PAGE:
Safeguarding and Criminal Records Bureau requirements: confirmation of appropriate checks for inspectors

Ofsted and its partner inspection service providers have undertaken the required employment checks for all staff who visit schools and colleges as part of an inspection. This includes all appropriate employment checks and an enhanced Criminal Records Bureau (CRB) disclosure.

Employment checks, including enhanced CRB checks, were undertaken as part of the engagement in employment process for all HMI and Additional Inspectors.

We further require that all staff are re-checked every three years, although we recognise that this is not a statutory requirement.

All HMI and Additional Inspectors carry official Ofsted photo identification badges which are provided to confirm to schools and other providers that they are subject to the safeguarding process as outlined above.

If you have any safeguarding questions, please first see the safeguarding FAQs, which include schools and colleges FAQs.

School inspections from September 2009

A school inspection is carried out under section 5 of the Education Act 2005.

An overview of the legislative basis for inspection and the underlying principles which guide inspectors is contained in The framework for school inspection.

Outline guidance and grade descriptors for all of the judgements which inspectors make are set out in The evaluation schedule for schools.

The way in which inspections are organised is explained in Conducting school inspections.

Self-evaluation plays an important part in inspections and all schools are provided with an interactive online self-evaluation form (SEF) - see the self-evaluation and the SEF page. The interactive site has examples of blank SEFs for download.

How do we inspect?

Inspection is a process of evidence gathering, particularly through lesson observation, in order to provide an evaluation of how well a school is performing. Inspections take place over two days, and dialogue with senior managers in the school plays a central part. The school’s self-evaluation provides the starting point for inspectors, and the views of pupils, parents and other stakeholders are taken into account. Inspections are conducted by an inspection team. The size of the team is determined by the number on roll. Inspections result in a written report indicating one of four grades: outstanding, good, satisfactory or inadequate.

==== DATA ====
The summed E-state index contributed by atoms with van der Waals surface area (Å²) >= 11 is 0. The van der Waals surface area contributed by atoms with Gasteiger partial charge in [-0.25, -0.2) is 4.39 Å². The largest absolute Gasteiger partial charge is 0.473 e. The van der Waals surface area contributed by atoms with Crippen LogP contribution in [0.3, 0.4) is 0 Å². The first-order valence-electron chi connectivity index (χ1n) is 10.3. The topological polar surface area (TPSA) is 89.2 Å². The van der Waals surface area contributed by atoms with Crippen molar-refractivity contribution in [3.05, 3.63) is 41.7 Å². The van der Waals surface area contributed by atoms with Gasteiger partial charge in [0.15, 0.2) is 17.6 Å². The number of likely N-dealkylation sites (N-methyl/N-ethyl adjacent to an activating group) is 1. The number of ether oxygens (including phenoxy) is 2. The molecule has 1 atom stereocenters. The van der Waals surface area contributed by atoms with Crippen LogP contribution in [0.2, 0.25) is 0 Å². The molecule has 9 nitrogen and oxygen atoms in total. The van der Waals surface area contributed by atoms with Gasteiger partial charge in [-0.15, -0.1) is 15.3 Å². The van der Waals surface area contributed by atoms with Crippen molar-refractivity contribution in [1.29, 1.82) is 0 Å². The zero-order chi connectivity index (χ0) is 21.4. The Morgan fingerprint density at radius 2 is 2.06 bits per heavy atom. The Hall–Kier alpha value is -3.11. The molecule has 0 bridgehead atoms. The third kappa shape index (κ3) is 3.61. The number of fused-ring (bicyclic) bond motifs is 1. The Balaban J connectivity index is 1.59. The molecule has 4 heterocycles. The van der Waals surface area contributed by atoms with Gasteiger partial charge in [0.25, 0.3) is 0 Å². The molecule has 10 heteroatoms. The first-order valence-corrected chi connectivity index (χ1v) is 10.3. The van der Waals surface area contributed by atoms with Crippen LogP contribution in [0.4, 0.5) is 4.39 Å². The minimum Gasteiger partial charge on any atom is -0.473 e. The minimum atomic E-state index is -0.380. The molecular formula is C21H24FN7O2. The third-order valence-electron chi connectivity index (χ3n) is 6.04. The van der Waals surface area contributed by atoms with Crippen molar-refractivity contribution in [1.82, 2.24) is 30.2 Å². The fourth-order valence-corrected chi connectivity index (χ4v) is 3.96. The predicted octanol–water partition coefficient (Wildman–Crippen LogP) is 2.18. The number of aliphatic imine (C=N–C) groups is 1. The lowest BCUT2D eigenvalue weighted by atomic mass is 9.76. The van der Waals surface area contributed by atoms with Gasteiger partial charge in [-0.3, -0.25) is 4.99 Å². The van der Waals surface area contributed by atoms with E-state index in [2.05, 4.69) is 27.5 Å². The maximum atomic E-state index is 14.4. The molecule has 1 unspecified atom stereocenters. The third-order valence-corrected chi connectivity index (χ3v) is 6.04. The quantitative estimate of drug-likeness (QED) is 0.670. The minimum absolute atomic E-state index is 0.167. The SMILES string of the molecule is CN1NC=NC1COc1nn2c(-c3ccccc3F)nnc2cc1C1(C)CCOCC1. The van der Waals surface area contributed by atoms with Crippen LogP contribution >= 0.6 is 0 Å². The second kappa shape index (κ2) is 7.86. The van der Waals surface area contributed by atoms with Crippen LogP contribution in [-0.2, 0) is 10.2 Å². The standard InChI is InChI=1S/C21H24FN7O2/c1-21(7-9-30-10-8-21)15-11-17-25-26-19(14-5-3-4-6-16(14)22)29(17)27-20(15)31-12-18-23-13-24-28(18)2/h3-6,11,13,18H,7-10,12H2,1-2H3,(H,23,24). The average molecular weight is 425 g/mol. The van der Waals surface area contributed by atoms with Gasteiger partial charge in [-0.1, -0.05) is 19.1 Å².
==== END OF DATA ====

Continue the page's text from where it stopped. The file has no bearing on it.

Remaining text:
When do inspections take place?

The frequency of school inspections depends on the outcome of schools’ previous inspections and an annual assessment of their subsequent performance. Schools that were satisfactory at their last inspection are inspected within three school years from the end of the school year in which that inspection took place. About 40% of these schools will receive a monitoring visit between inspections to check on progress. Schools judged inadequate at their last inspection will continue to receive regular monitoring visits and are reinspected after a specific period.

Good or outstanding schools are inspected once within five school years from the end of the school year in which that inspection took place unless there are concerns about their performance, safeguarding or welfare arrangements. Good or outstanding schools not inspected three years after their last inspection will receive an assessment of their performance, called an interim assessment report. This assessment will draw on test and examination results and information about, for example, pupils' attendance. It will explain to the school and to parents why the school will not be inspected in that academic year.

How much notice do schools get of an inspection?

Schools receive between zero and two working days’ notice of a section 5 inspection, with most receiving between one and two days notice. HMCI may arrange for any school to be inspected without notice where there are particular reasons, such as those connected to pupils’ welfare, or where there are concerns about safeguarding or rapid decline in performance. Monitoring visits will be conducted without notice.

How are parents involved?

We ask schools to tell parents about the inspection and we ask schools to pass on an explanatory leaflet and letter to parents from us. The letter includes a confidential questionnaire asking for parents' and carers' views about the school, which they can return to the inspection team. It is available in English and different languages.

Parents can ask to speak to inspectors during the inspection, and our inspectors will do their best to meet with them.

How are pupils involved?

When a school is inspected, a sample of pupils completes a confidential questionnaire giving their views about the school. Inspectors talk to groups of pupils to find out their views about the school and what it provides for them.
Schools often conduct their own surveys to find out what pupils think. Inspectors will still see the results of this and discuss how the school has taken pupils’ views into account.

In boarding schools, residential special schools and children's homes that offer education pupils are asked to complete a further confidential questionnaire which gives the inspectors extra information about this aspect of the school's work.

Questionnaires are on the main documents for schools page.

Inspectors write a letter to pupils after the inspection to tell them the main findings and how the school can improve further.